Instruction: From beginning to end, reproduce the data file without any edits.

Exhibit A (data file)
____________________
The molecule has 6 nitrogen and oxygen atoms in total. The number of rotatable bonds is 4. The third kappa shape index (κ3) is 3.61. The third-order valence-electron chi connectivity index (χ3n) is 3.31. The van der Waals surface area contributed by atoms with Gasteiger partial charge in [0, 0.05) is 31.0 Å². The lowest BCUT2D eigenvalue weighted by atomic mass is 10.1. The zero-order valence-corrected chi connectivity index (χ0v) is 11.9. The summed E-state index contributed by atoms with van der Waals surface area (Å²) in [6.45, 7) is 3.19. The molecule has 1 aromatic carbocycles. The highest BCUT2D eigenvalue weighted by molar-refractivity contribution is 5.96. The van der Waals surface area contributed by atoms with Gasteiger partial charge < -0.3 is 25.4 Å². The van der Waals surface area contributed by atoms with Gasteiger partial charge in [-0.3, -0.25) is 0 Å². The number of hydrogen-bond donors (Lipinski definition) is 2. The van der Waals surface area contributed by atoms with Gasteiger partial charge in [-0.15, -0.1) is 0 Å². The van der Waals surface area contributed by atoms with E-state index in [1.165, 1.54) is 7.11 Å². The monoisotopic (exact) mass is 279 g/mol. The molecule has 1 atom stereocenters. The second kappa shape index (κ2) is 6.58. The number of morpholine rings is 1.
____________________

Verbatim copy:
The molecule has 6 nitrogen and oxygen atoms in total. The number of rotatable bonds is 4. The third kappa shape index (κ3) is 3.61. The third-order valence-electron chi connectivity index (χ3n) is 3.31. The van der Waals surface area contributed by atoms with Gasteiger partial charge in [0, 0.05) is 31.0 Å². The lowest BCUT2D eigenvalue weighted by atomic mass is 10.1. The zero-order valence-corrected chi connectivity index (χ0v) is 11.9. The summed E-state index contributed by atoms with van der Waals surface area (Å²) in [6.45, 7) is 3.19. The molecule has 1 aromatic carbocycles. The highest BCUT2D eigenvalue weighted by molar-refractivity contribution is 5.96. The van der Waals surface area contributed by atoms with Gasteiger partial charge < -0.3 is 25.4 Å². The van der Waals surface area contributed by atoms with Gasteiger partial charge in [-0.3, -0.25) is 0 Å². The number of hydrogen-bond donors (Lipinski definition) is 2. The van der Waals surface area contributed by atoms with Gasteiger partial charge in [-0.15, -0.1) is 0 Å². The van der Waals surface area contributed by atoms with E-state index in [1.165, 1.54) is 7.11 Å². The monoisotopic (exact) mass is 279 g/mol. The molecule has 1 atom stereocenters. The second kappa shape index (κ2) is 6.58. The number of morpholine rings is 1.